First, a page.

10. Rick Perry “He’s already the longest-serving governor in Texas history and may be headed for his third term next fall.”
in 2012.” McKinnon wonders why he doesn’t usually land on these sorts of lists. Maybe there is a reason for that.

COMMENT

Ron Paul supporters turn to Gary Johnson. Congressman Paul will not run and endorse Gary Johnson. Guarantee it.

Posted by Jake Redder | Report as abusive

While Obama talks in Copenhagen, support in US crumbles

Dec 18, 2009 14:29 UTC

Here is what the POTUS told COP15:

I believe we can act boldly, and decisively, in the face of a common threat. That’s why I come here today — not to talk, but to act.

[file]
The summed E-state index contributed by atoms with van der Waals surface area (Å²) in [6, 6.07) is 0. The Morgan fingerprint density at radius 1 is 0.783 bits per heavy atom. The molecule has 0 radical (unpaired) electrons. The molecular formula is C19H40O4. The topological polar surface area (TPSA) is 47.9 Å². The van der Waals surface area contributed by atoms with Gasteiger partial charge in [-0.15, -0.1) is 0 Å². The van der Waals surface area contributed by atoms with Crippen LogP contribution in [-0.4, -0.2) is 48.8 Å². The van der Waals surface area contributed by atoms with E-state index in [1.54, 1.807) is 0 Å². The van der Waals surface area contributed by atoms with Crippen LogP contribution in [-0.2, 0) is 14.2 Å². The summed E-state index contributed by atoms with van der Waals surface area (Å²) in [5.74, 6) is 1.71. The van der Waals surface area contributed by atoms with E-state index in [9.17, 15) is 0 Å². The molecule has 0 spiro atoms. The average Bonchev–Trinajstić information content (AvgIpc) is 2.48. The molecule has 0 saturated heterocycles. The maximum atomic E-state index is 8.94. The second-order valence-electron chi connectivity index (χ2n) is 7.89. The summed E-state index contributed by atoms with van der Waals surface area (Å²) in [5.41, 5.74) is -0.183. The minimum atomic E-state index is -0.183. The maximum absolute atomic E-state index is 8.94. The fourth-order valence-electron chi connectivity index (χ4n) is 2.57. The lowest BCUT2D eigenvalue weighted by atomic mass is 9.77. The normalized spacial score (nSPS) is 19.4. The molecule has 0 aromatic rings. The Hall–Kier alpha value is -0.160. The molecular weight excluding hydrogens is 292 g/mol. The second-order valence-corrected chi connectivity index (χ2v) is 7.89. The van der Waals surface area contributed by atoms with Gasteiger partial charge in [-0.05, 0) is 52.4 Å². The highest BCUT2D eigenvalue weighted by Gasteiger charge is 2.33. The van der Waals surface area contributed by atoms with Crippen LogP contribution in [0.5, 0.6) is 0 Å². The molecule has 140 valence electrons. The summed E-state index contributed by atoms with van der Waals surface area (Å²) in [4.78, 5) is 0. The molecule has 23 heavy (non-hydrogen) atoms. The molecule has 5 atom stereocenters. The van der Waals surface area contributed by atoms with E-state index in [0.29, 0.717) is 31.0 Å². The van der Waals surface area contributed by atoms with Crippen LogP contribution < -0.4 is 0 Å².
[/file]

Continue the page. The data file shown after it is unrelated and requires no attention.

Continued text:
But back in America, it’s the Senate that’s acting — and not in a way that Obama likes. First, Maria Cantwell and Susan Collins have come up with a cap-and-dividend alternative that could steal support away from the cap-and-trade efforts of the White House and Kerry-Boxer-Lieberman-Graham. And now there is also an effort in the Senate to negate the Environmental Protection Agency’s finding that greenhouse gas emissions endanger health and the environment. It’s the EPA ruling that is supposed to be the catalyst for action on climate since most everyone agrees that EPA regulation would be even more ham-handed and onerous that congressional action.